In this exercise we went through the process of team work, investigation and discovery. By taking time to analyze the moves, we were able to compromise and blend our opinions and come up with what we felt was the usefulness of some of Jion’s techniques.
Karate – and Kata – is the process of discovery, and being given the opportunity in the Dojo to exercise your ability to analyze your Karate is an invaluable exercise.
Part of learning is utilizing what you already know to know more…
Last night Sensei instructed us on a higher-level concept involving sequential attacks. The concept is one were we use the opponent’s body’s reaction to an initial strike, shock or surprise, to make the second attack a more effective one. Illustrations of this concept could be to use the jab as a ‘fake’ to set up the attack with the opposite hand. Another is to make slight contact with the opponent and then deliver the subsequent attack, this may be a ‘fake’ or ‘block’ (or even a grab) with the lead hand and then a devastating palm-heel strike or reverse punch with the other.
The key is timing.
In the fraction of time that the opponent is distracted by the initial technique, or is absorbing shock or pain from it (ex, a jab to the throat), you capitalize and deliver the second, more powerful technique.
So, the next time you’re doing the Ren Tsuki in Kanku Dai you should give it some thought. We have a Senpai in our dojo who can devastate you with the Ren Tsuki for two reasons 1) his first punch is like lightening and 2) his second is like a high-speed lead projectile. The time between his techniques is such that just as you’re reacting to the first punch you get nailed with the second.
Mastering a technique is important in Shotokan…but the timing of them is paramount!
Here’s one for you to think about. In class last night Sensei Lee made a statement:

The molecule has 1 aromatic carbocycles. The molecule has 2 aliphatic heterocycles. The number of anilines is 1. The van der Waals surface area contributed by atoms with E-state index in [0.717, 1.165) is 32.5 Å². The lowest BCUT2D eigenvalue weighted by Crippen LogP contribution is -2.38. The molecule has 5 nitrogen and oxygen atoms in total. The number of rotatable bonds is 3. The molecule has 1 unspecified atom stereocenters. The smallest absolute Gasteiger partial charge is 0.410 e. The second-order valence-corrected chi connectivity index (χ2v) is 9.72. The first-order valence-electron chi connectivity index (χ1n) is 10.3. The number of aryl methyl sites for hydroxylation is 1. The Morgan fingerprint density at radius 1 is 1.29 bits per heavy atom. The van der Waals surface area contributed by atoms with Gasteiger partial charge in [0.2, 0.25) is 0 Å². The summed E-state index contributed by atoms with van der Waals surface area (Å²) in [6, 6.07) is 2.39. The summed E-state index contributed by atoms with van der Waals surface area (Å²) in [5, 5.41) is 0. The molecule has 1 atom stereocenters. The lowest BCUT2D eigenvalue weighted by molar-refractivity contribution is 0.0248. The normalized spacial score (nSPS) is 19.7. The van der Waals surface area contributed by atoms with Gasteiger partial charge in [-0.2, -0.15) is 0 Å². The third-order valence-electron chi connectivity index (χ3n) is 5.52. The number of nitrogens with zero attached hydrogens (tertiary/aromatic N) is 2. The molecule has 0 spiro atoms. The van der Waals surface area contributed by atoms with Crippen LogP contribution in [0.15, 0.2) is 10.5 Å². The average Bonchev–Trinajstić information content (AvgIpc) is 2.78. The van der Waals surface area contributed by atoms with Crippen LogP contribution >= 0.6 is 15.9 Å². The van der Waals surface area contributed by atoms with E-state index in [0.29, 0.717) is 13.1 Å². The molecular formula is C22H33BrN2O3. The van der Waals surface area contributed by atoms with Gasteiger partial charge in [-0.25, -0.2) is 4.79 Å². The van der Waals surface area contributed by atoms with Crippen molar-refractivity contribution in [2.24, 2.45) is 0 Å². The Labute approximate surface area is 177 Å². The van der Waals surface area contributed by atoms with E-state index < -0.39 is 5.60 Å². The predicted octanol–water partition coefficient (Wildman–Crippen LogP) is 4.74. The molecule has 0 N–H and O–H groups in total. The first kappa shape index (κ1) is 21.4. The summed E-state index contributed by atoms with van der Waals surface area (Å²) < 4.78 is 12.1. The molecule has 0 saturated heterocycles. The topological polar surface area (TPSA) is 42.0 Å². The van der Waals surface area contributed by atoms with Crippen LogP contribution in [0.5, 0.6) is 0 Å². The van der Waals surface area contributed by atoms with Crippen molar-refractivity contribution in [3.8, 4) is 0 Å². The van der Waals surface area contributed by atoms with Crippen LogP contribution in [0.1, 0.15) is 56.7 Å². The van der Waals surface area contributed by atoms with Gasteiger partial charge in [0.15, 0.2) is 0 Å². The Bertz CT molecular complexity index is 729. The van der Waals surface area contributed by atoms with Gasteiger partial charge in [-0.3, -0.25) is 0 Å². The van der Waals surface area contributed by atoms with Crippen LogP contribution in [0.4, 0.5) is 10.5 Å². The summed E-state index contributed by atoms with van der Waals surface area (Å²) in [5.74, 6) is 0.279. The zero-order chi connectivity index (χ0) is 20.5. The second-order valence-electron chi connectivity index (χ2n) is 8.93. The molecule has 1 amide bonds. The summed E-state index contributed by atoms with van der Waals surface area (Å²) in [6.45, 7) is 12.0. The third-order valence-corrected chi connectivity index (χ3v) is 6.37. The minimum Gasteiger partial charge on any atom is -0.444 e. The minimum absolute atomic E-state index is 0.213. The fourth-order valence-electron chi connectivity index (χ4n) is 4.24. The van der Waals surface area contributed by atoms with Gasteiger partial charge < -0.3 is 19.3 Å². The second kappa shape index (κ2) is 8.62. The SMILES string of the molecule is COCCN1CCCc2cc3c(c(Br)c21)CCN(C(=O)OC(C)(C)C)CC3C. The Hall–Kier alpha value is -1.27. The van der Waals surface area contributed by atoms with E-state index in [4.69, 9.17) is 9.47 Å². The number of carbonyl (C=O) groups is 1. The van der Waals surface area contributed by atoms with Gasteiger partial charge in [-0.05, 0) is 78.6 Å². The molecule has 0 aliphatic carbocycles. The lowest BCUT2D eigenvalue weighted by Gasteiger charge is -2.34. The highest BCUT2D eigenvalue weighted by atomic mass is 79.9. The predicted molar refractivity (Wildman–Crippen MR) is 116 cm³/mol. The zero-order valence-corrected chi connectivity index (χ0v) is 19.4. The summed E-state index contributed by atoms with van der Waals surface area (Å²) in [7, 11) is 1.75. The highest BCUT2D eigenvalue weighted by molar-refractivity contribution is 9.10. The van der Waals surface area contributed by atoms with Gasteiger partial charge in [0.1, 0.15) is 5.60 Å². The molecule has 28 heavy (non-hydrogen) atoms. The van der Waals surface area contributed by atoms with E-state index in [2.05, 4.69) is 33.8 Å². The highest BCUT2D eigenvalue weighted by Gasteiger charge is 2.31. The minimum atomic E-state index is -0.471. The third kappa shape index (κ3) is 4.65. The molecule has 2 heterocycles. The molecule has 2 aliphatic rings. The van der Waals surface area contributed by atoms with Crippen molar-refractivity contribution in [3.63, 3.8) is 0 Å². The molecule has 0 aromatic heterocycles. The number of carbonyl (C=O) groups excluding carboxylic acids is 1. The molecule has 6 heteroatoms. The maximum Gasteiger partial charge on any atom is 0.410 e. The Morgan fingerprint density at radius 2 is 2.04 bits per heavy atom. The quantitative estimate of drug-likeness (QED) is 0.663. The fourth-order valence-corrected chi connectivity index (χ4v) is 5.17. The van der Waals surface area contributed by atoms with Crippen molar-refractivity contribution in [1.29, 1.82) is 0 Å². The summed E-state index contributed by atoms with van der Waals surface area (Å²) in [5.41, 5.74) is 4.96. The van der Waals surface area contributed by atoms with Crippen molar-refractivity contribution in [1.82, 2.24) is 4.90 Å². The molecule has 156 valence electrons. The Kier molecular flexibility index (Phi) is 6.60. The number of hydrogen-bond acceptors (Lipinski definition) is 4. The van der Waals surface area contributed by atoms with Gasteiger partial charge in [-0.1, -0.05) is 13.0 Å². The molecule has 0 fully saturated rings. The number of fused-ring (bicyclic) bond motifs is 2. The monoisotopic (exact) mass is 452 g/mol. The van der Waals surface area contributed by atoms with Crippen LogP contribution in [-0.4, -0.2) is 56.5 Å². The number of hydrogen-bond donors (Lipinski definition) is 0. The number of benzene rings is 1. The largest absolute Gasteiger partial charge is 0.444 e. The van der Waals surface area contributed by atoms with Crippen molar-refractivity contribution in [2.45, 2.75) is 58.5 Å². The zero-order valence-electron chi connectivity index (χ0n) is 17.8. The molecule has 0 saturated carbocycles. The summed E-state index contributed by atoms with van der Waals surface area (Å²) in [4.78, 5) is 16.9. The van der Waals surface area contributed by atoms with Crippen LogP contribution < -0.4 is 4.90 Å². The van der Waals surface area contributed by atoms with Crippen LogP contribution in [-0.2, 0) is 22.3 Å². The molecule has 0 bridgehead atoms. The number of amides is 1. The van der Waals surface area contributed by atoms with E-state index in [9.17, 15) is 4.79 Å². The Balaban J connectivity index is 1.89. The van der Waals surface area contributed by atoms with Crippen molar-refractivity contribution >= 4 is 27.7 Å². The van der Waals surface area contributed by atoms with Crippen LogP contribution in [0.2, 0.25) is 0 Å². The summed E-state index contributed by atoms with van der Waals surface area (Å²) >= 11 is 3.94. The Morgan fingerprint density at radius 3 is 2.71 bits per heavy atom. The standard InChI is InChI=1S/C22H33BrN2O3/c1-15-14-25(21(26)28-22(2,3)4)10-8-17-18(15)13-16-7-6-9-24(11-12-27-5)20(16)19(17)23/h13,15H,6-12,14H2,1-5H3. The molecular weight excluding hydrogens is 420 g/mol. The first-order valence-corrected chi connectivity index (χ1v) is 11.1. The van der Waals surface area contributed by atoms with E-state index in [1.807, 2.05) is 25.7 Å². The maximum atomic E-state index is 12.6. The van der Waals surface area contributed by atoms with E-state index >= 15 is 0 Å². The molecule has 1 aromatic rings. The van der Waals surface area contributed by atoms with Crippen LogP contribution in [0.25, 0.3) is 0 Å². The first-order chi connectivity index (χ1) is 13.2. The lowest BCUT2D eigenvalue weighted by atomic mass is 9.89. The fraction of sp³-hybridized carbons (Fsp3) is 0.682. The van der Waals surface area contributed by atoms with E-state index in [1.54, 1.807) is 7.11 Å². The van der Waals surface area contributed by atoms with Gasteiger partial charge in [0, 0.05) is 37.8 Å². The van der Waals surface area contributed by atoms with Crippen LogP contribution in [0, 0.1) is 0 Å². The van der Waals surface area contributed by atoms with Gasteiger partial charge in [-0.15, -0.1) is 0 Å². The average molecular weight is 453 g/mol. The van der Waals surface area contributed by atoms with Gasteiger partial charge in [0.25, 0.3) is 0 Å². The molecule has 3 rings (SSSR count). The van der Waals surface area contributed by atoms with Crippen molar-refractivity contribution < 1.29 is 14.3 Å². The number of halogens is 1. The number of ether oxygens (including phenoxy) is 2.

“If you think Karate will save your ass in a fight, you’re wrong!”
As usual he had the attention of everyone standing in Yoi in front of him, and my mind quickly starting mauling over wheat he had said. What could he possibly mean? We trained hard in our classes and there are people I train with who could mesmerize you with speed and power.
Sensei left that for a moment and went on to have us do Empi Kata… again, but this time he wanted it done on our own time, and not simply with techniques but with spirit.
We bowed at the end of Empi and stood there recollecting out breath, and wiping our brow in preparation in for the next instructions. Sensei continued his thoughts:
“You don’t win fights with karate, or with techniques. You win with your mind, your attitude…with spirit. Be prepared in your mind…the techniques will come out of you. The plan is simple: get the job done.”
Oftentimes in the Dojo we are focused on developing muscle memory, strength and speed, and we aren’t remembering a simple fact of combat: karate is a mental activity, which sometimes means putting yourself in a state of not thinking at all. You can refine your skill with your hands and feet all you like but they will be rendered useless in a fight if you lose composure, overthink your next move, or if you don’t have a clear head.